Convictions upheld for women who raised funds for al-Shabab

Published 9:55 am Wednesday, August 26, 2015

MINNEAPOLIS  — A federal appeals court upheld the convictions and prison sentences Tuesday for two Minnesota women found guilty of conspiring to funnel money to a terror group in Somalia despite claiming they were collecting funds and clothing for the poor.

Amina Farah Ali, 39, and Hawo Mohamed Hassan, 68, were convicted in 2011 on one count of conspiracy to provide material support to a foreign terrorist organization, after prosecutors told jurors the women were part of a “deadly pipeline” that routed money and fighters to al-Shabab.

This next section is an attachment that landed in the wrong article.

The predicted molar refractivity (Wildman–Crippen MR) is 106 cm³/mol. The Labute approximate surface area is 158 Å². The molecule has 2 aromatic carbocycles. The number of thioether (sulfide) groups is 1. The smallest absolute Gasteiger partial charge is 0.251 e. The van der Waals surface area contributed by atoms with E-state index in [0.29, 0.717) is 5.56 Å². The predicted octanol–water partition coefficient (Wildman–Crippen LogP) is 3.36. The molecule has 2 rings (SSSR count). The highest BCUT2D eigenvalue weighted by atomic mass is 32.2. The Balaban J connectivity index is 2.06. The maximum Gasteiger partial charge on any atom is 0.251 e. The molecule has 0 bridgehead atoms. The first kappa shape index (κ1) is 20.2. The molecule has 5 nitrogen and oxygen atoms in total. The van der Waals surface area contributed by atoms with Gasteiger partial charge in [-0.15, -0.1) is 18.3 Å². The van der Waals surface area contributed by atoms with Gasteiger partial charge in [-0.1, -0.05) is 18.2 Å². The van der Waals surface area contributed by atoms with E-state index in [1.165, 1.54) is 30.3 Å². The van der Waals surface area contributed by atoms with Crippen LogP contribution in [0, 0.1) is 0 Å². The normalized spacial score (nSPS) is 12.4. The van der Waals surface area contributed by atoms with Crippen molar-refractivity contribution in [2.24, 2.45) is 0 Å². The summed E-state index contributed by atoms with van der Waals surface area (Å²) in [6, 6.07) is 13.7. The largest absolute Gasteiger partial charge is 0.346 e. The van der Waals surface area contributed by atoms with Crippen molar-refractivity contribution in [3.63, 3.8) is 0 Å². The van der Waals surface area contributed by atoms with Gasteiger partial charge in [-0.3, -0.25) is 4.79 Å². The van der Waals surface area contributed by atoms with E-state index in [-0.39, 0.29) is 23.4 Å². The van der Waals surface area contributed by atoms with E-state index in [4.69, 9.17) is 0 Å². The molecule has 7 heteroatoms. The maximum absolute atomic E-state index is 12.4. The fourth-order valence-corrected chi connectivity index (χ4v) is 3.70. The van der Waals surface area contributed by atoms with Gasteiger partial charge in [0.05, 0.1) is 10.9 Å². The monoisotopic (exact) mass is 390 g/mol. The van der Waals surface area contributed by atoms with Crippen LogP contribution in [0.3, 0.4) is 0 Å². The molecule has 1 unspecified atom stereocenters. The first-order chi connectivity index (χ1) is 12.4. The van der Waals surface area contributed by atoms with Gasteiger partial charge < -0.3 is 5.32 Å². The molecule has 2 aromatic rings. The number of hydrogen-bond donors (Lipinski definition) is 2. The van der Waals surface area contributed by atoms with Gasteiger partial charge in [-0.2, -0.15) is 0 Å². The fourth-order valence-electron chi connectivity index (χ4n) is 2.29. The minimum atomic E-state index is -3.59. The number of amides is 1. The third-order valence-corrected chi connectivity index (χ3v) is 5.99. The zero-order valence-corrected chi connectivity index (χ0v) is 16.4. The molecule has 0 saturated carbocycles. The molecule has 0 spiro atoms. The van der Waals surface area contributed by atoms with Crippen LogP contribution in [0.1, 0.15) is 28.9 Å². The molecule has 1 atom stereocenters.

Ali also was found guilty of 12 counts of providing such support and was sentenced to 20 years in prison. Hassan was convicted of two additional counts of lying to the FBI and received a 10-year sentence.

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Defense attorneys appealed on several grounds. Among them, they argued that U.S. District Judge Michael Davis should have recused himself because he made several statements suggesting he equated fundamentalist Islam with terrorism and was prejudiced. A three-judge panel of the 8th U.S. Circuit Court of Appeals disagreed.

“This assertion is baseless,” the judges wrote. For example, during sentencing, Davis asked the women questions about the meaning of jihad and al-Shabab’s strict interpretation of Islam.